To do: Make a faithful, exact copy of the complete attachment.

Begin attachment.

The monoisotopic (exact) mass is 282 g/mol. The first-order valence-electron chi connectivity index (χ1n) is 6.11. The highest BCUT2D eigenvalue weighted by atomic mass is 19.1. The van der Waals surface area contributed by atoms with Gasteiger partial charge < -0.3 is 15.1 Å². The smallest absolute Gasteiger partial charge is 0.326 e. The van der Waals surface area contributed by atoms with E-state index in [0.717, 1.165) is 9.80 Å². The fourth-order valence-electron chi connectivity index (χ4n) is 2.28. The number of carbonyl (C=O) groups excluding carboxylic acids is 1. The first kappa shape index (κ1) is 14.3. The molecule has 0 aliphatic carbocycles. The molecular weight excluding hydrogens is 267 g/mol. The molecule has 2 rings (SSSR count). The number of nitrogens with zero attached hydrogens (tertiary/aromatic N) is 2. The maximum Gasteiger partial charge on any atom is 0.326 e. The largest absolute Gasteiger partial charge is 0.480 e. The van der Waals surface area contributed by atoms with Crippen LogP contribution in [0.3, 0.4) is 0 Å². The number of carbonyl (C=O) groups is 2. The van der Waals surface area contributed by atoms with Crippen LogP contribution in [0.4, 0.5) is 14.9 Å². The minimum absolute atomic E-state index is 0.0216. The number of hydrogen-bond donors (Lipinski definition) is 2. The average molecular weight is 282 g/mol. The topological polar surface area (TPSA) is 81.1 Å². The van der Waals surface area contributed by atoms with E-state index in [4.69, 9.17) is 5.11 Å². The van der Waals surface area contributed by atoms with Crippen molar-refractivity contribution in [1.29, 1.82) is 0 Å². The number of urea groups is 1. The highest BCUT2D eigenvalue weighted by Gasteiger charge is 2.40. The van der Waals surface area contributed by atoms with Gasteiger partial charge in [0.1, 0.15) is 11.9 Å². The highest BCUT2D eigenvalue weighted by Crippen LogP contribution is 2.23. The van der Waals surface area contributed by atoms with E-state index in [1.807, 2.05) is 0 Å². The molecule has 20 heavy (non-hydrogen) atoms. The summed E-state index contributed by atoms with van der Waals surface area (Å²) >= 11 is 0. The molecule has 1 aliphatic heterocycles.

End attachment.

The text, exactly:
The monoisotopic (exact) mass is 282 g/mol. The first-order valence-electron chi connectivity index (χ1n) is 6.11. The highest BCUT2D eigenvalue weighted by atomic mass is 19.1. The van der Waals surface area contributed by atoms with Gasteiger partial charge < -0.3 is 15.1 Å². The smallest absolute Gasteiger partial charge is 0.326 e. The van der Waals surface area contributed by atoms with E-state index in [0.717, 1.165) is 9.80 Å². The fourth-order valence-electron chi connectivity index (χ4n) is 2.28. The number of carbonyl (C=O) groups excluding carboxylic acids is 1. The first kappa shape index (κ1) is 14.3. The molecule has 0 aliphatic carbocycles. The molecular weight excluding hydrogens is 267 g/mol. The molecule has 2 rings (SSSR count). The number of nitrogens with zero attached hydrogens (tertiary/aromatic N) is 2. The maximum Gasteiger partial charge on any atom is 0.326 e. The largest absolute Gasteiger partial charge is 0.480 e. The van der Waals surface area contributed by atoms with Crippen LogP contribution in [0.3, 0.4) is 0 Å². The number of carbonyl (C=O) groups is 2. The van der Waals surface area contributed by atoms with Crippen LogP contribution in [0.4, 0.5) is 14.9 Å². The minimum absolute atomic E-state index is 0.0216. The number of hydrogen-bond donors (Lipinski definition) is 2. The average molecular weight is 282 g/mol. The topological polar surface area (TPSA) is 81.1 Å². The van der Waals surface area contributed by atoms with E-state index in [4.69, 9.17) is 5.11 Å². The van der Waals surface area contributed by atoms with Crippen molar-refractivity contribution in [1.29, 1.82) is 0 Å². The number of urea groups is 1. The highest BCUT2D eigenvalue weighted by Gasteiger charge is 2.40. The van der Waals surface area contributed by atoms with Gasteiger partial charge in [0.1, 0.15) is 11.9 Å². The highest BCUT2D eigenvalue weighted by Crippen LogP contribution is 2.23. The van der Waals surface area contributed by atoms with E-state index in [1.807, 2.05) is 0 Å². The molecule has 20 heavy (non-hydrogen) atoms. The summed E-state index contributed by atoms with van der Waals surface area (Å²) >= 11 is 0. The molecule has 1 aliphatic heterocycles.